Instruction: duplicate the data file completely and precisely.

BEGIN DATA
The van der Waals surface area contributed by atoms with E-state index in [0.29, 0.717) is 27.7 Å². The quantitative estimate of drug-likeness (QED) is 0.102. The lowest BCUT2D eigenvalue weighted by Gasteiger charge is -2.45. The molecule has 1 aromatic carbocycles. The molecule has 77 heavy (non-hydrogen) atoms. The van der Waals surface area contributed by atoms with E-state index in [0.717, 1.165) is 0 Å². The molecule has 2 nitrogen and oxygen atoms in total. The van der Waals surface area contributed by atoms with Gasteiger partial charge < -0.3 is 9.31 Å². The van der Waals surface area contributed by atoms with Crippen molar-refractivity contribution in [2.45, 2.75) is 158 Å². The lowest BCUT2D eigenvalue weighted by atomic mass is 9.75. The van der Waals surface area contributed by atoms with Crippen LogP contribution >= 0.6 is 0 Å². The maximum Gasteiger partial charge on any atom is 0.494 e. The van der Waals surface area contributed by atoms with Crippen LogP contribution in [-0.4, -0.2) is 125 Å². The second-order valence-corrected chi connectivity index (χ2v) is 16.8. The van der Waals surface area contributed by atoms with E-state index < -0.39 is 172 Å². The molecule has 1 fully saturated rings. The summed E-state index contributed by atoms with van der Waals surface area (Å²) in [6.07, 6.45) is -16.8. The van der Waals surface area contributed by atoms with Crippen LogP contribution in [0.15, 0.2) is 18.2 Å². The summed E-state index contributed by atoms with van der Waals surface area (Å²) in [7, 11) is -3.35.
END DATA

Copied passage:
The van der Waals surface area contributed by atoms with E-state index in [0.29, 0.717) is 27.7 Å². The quantitative estimate of drug-likeness (QED) is 0.102. The lowest BCUT2D eigenvalue weighted by Gasteiger charge is -2.45. The molecule has 1 aromatic carbocycles. The molecule has 77 heavy (non-hydrogen) atoms. The van der Waals surface area contributed by atoms with E-state index in [0.717, 1.165) is 0 Å². The molecule has 2 nitrogen and oxygen atoms in total. The van der Waals surface area contributed by atoms with Gasteiger partial charge < -0.3 is 9.31 Å². The van der Waals surface area contributed by atoms with Crippen molar-refractivity contribution in [2.45, 2.75) is 158 Å². The lowest BCUT2D eigenvalue weighted by atomic mass is 9.75. The van der Waals surface area contributed by atoms with Crippen LogP contribution >= 0.6 is 0 Å². The maximum Gasteiger partial charge on any atom is 0.494 e. The van der Waals surface area contributed by atoms with Crippen LogP contribution in [-0.4, -0.2) is 125 Å². The second-order valence-corrected chi connectivity index (χ2v) is 16.8. The van der Waals surface area contributed by atoms with E-state index < -0.39 is 172 Å². The molecule has 1 fully saturated rings. The summed E-state index contributed by atoms with van der Waals surface area (Å²) in [6.07, 6.45) is -16.8. The van der Waals surface area contributed by atoms with Crippen LogP contribution in [0.15, 0.2) is 18.2 Å². The summed E-state index contributed by atoms with van der Waals surface area (Å²) in [7, 11) is -3.35.